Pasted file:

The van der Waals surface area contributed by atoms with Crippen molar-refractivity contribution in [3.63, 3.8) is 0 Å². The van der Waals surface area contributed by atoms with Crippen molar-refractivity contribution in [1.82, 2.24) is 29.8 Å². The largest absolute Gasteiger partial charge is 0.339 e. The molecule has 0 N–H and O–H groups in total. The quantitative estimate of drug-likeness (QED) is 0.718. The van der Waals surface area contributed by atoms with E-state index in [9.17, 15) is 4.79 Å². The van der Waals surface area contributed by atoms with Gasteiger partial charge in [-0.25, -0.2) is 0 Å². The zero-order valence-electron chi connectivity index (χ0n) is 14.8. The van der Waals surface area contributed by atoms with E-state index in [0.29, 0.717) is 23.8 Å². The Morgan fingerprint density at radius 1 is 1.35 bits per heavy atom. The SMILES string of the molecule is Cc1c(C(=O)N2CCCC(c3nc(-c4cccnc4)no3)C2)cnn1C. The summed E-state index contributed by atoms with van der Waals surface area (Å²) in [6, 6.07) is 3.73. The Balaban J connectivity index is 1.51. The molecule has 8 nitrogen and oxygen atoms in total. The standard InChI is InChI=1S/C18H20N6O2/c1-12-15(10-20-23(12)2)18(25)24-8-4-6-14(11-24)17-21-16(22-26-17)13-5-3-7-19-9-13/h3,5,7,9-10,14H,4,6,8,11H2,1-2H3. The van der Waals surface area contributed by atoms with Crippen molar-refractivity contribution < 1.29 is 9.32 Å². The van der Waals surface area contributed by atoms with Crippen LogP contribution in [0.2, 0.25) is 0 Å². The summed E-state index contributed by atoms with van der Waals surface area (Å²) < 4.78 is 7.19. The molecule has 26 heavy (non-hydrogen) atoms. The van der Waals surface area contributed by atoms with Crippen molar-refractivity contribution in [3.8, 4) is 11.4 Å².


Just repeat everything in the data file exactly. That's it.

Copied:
The van der Waals surface area contributed by atoms with Crippen molar-refractivity contribution in [3.63, 3.8) is 0 Å². The van der Waals surface area contributed by atoms with Crippen molar-refractivity contribution in [1.82, 2.24) is 29.8 Å². The largest absolute Gasteiger partial charge is 0.339 e. The molecule has 0 N–H and O–H groups in total. The quantitative estimate of drug-likeness (QED) is 0.718. The van der Waals surface area contributed by atoms with E-state index in [9.17, 15) is 4.79 Å². The van der Waals surface area contributed by atoms with Gasteiger partial charge in [-0.25, -0.2) is 0 Å². The zero-order valence-electron chi connectivity index (χ0n) is 14.8. The van der Waals surface area contributed by atoms with E-state index in [0.29, 0.717) is 23.8 Å². The Morgan fingerprint density at radius 1 is 1.35 bits per heavy atom. The SMILES string of the molecule is Cc1c(C(=O)N2CCCC(c3nc(-c4cccnc4)no3)C2)cnn1C. The summed E-state index contributed by atoms with van der Waals surface area (Å²) in [6, 6.07) is 3.73. The Balaban J connectivity index is 1.51. The molecule has 8 nitrogen and oxygen atoms in total. The standard InChI is InChI=1S/C18H20N6O2/c1-12-15(10-20-23(12)2)18(25)24-8-4-6-14(11-24)17-21-16(22-26-17)13-5-3-7-19-9-13/h3,5,7,9-10,14H,4,6,8,11H2,1-2H3. The van der Waals surface area contributed by atoms with Crippen molar-refractivity contribution < 1.29 is 9.32 Å². The van der Waals surface area contributed by atoms with Crippen LogP contribution in [0.2, 0.25) is 0 Å². The summed E-state index contributed by atoms with van der Waals surface area (Å²) < 4.78 is 7.19. The molecule has 26 heavy (non-hydrogen) atoms. The van der Waals surface area contributed by atoms with Crippen molar-refractivity contribution in [3.8, 4) is 11.4 Å².